Research Projects

Language at the Center of the Universe

language reclamation, revitalization, and other “re-” processes; intertextuality and recontextualization; Peircean semiotics; translation

This book manuscript shows how Hopi language revitalization can become a site of contestation when divergent ideas about knowledge and property collide. I consider how settler and Indigenous actors strive to embed the language into different structures of circulation, arguing that these presume upon and bring into being competing understandings of knowledge, language, and relationality.

Restoring Connections and Re-storying Hopi Seed Collections

ecological revitalization; gender; temporality; narrative

I’ve been lucky to spend time with the Hopi Food Cooperative and the First Mesa Clean Up Project over the past few years. During this time, I’ve become interested in the way gardeners and farmers talk about vitality, experience different temporalities, and cultivate modes of gender inhabitance. This project, like my first project, will be subject to approval by the Cultural Preservation Office.

Indigenizing Content Management Systems

information circulation; epistemology; Mukurtu; archives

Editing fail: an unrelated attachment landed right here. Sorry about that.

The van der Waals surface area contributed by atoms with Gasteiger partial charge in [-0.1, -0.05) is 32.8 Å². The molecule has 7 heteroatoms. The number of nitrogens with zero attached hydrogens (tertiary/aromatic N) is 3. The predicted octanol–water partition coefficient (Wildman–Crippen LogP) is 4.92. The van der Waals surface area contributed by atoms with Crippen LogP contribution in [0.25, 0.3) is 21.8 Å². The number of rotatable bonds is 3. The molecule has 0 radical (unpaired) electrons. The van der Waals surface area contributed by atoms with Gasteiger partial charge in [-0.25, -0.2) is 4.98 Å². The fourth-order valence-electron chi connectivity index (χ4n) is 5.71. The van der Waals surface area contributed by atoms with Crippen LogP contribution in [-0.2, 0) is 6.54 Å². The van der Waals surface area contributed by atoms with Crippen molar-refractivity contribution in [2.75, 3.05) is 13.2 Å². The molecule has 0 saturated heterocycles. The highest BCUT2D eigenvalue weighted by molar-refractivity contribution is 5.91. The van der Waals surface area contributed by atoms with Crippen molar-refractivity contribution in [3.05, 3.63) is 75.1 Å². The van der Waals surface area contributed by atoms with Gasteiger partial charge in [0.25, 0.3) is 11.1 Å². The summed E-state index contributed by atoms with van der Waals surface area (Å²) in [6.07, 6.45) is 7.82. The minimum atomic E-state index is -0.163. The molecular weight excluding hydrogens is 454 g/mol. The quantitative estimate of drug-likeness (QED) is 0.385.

Most tribes engaging in the federal repatriation process established under NAGPRA receive inventories from museums that are idiosyncratic, incomplete, or culturally-inappropriate. How can tribes develop repatriation content management systems that are both efficient and hew to tribal notions of information circulation?

Whorf and Naquayouma

archives; fieldwork methodologies; history of science

Benjamin Lee Whorf was a mid-century linguist who worked extensively with a Hopi speaker based in New York, Ernest Naquayouma. While Whorf’s ideas have been the subject of much debate by linguists and anthropologists, less is known about his methodologies and relationship with Naquayouma.

Multilingualism in Acadie

language ideology; code-switching; Chiac

Based in Acadian communities in Nova Scotia and New Brunswick, this project investigates the politics of multilingualism in this French and English speaking region of the Canadian Maritimes. I focus especially on the qualities speakers associated with different ways of speaking, and how these fall along class and generational lines.